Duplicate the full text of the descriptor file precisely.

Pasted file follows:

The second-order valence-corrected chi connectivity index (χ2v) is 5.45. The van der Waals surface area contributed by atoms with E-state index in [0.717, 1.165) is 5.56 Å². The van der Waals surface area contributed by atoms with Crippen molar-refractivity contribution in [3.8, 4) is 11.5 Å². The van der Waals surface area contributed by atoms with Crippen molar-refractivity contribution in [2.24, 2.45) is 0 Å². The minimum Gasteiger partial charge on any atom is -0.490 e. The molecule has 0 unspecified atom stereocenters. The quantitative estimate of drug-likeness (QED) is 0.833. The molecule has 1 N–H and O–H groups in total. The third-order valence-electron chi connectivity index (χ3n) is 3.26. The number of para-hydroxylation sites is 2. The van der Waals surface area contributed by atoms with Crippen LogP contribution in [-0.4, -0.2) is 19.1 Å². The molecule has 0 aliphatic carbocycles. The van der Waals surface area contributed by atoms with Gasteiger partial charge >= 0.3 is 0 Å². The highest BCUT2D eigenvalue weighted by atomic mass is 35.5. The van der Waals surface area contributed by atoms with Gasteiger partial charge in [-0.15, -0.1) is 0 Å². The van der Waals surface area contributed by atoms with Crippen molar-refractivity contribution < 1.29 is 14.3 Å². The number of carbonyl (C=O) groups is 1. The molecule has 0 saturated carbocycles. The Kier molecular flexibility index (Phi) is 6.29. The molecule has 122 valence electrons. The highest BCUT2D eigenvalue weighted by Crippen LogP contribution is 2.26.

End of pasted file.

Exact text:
The second-order valence-corrected chi connectivity index (χ2v) is 5.45. The van der Waals surface area contributed by atoms with E-state index in [0.717, 1.165) is 5.56 Å². The van der Waals surface area contributed by atoms with Crippen molar-refractivity contribution in [3.8, 4) is 11.5 Å². The van der Waals surface area contributed by atoms with Crippen molar-refractivity contribution in [2.24, 2.45) is 0 Å². The minimum Gasteiger partial charge on any atom is -0.490 e. The molecule has 0 unspecified atom stereocenters. The quantitative estimate of drug-likeness (QED) is 0.833. The molecule has 1 N–H and O–H groups in total. The third-order valence-electron chi connectivity index (χ3n) is 3.26. The number of para-hydroxylation sites is 2. The van der Waals surface area contributed by atoms with Crippen LogP contribution in [-0.4, -0.2) is 19.1 Å². The molecule has 0 aliphatic carbocycles. The van der Waals surface area contributed by atoms with Gasteiger partial charge >= 0.3 is 0 Å². The highest BCUT2D eigenvalue weighted by atomic mass is 35.5. The van der Waals surface area contributed by atoms with Gasteiger partial charge in [-0.15, -0.1) is 0 Å². The van der Waals surface area contributed by atoms with Crippen molar-refractivity contribution < 1.29 is 14.3 Å². The number of carbonyl (C=O) groups is 1. The molecule has 0 saturated carbocycles. The Kier molecular flexibility index (Phi) is 6.29. The molecule has 122 valence electrons. The highest BCUT2D eigenvalue weighted by Crippen LogP contribution is 2.26.